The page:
If you came to the United States on a visitor or tourist visa (B-2), you are expected to leave within a certain time. That time is shown on your Form I-94 Arrival/Departure Record, which you can access on the Customs and Border Protection (CBP) website.
However, if you believe you have some grounds upon which to obtain U.S. lawful permanent residence (a green card), you might hope to simply stay in the U.S. while awaiting your green card, even after you are supposed to leave. The bottom line is, you'd need to get your green card application in before your visitor stay expires.
We'll discuss here not only what normally happens when someone overstays a visa, but the rare situations in which people who have overstayed can successfully get a U.S. green card.
If you overstay the time permitted on a visa, that visa becomes legally void (automatically canceled) as of the date that you were scheduled to leave the U.S., unless you have already applied for an extension or otherwise begun the process of having your immigration status changed. (See I.N.A. § 222(g), 8 U.S.C. § 1201(g).)
By remaining in the U.S. without taking these steps first, you violate U.S. immigration laws, most likely accrue what's known as "unlawful presence," and can be removed or subjected to future penalties.
To reiterate, you cannot, in most cases, allow your permitted stay to expire and then file an extension or change of status application to get you a new nonimmigrant (temporary) status; or else an adjustment of status application, to get you U.S. lawful permanent residence (a green card).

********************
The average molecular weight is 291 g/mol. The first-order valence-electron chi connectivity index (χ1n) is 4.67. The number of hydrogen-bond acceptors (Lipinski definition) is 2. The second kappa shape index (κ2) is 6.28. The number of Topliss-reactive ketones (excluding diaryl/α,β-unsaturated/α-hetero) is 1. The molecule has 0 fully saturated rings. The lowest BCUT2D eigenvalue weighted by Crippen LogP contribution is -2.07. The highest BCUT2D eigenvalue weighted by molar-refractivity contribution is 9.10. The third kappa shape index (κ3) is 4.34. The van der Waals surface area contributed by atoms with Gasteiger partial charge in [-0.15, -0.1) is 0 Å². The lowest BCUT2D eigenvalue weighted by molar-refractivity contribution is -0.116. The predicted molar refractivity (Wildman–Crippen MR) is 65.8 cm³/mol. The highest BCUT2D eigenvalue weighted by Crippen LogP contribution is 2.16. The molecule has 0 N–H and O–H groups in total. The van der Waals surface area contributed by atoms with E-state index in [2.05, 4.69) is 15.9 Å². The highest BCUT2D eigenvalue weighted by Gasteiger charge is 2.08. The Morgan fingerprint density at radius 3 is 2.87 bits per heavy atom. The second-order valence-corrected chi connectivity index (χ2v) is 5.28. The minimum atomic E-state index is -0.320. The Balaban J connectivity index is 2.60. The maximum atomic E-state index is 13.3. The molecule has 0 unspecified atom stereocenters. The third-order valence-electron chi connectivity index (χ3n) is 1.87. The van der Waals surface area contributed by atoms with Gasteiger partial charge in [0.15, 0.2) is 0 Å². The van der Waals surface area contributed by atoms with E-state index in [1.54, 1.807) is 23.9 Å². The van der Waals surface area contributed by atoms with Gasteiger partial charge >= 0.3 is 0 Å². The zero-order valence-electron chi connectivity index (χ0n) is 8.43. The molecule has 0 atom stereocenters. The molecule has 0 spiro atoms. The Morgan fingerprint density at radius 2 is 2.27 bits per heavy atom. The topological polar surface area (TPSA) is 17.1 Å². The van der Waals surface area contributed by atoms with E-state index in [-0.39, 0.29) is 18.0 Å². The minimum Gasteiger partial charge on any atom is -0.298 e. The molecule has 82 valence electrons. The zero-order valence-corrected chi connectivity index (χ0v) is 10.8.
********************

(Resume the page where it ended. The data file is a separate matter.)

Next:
What's more, you will need to have valid reasons for requesting the extended or new status. Filing a frivolous application gives you no right to remain in the United States.
The immigration penalties get particularly harsh if you overstay your permitted time on a U.S. visa and accrue unlawful presence of 180 days or more. In such a case, voluntarily leaving the United States and applying to return (whether on a visa or green card) would result in your being barred from reentry for three years. If your overstay is one year or more, you'll face of bar on reentry of ten years. There are waivers available in certain limited circumstances.
If you've identified a potential basis upon which to apply for legal immigration status in the United States, speak to an immigration lawyer immediately. Limited circumstances exist under which you could actually submit your application in the United States despite the overstay and record of unlawful presence and proceed to obtain a green card without having to leave the United States.
For example, someone who marries a U.S. citizen becomes an "immediate relative." This is one of the few categories of applicants allowed to apply for a green card within the United States through the process called adjustment of status (but it works ONLY for people who entered the U.S. lawfully, most likely using a visa; not for undocumented persons). Because applicants don't have to leave the U.S. during the adjustment of status process, they cannot then be penalized for a lengthy visa overstay with a three-or ten-year time bar.
Or, if your overstay hasn't yet reached six months, you could leave the United States before you hit that mark in order to preserve your right to apply to return. Again, talking to a lawyer about your strategy is your best bet.